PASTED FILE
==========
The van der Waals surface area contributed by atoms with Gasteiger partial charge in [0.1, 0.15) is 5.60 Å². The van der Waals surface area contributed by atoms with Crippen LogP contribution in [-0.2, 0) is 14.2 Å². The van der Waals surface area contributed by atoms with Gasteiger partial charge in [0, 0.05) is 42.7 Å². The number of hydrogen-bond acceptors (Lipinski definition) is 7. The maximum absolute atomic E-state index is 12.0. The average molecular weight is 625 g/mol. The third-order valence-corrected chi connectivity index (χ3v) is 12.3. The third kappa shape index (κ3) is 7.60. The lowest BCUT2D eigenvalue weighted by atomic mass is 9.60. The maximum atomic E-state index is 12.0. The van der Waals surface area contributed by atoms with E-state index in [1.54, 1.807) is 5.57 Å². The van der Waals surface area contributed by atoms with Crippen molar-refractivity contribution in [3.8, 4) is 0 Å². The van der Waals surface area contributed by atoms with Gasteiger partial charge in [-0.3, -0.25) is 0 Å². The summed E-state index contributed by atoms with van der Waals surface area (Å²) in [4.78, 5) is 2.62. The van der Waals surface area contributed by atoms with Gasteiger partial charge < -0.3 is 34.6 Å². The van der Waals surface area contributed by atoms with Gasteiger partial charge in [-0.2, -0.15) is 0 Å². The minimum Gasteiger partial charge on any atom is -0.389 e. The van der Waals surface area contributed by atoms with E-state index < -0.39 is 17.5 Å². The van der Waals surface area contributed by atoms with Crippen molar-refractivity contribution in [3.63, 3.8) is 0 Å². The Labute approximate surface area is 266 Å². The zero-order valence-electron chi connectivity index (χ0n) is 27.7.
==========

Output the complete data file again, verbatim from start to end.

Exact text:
The van der Waals surface area contributed by atoms with Gasteiger partial charge in [0.1, 0.15) is 5.60 Å². The van der Waals surface area contributed by atoms with Crippen LogP contribution in [-0.2, 0) is 14.2 Å². The van der Waals surface area contributed by atoms with Gasteiger partial charge in [0, 0.05) is 42.7 Å². The number of hydrogen-bond acceptors (Lipinski definition) is 7. The maximum absolute atomic E-state index is 12.0. The average molecular weight is 625 g/mol. The third-order valence-corrected chi connectivity index (χ3v) is 12.3. The third kappa shape index (κ3) is 7.60. The lowest BCUT2D eigenvalue weighted by atomic mass is 9.60. The maximum atomic E-state index is 12.0. The van der Waals surface area contributed by atoms with E-state index in [1.54, 1.807) is 5.57 Å². The van der Waals surface area contributed by atoms with Crippen molar-refractivity contribution in [3.8, 4) is 0 Å². The van der Waals surface area contributed by atoms with Gasteiger partial charge in [-0.3, -0.25) is 0 Å². The summed E-state index contributed by atoms with van der Waals surface area (Å²) in [4.78, 5) is 2.62. The van der Waals surface area contributed by atoms with Gasteiger partial charge < -0.3 is 34.6 Å². The van der Waals surface area contributed by atoms with Gasteiger partial charge in [-0.2, -0.15) is 0 Å². The minimum Gasteiger partial charge on any atom is -0.389 e. The van der Waals surface area contributed by atoms with E-state index < -0.39 is 17.5 Å². The van der Waals surface area contributed by atoms with Crippen molar-refractivity contribution in [3.63, 3.8) is 0 Å². The Labute approximate surface area is 266 Å². The zero-order valence-electron chi connectivity index (χ0n) is 27.7.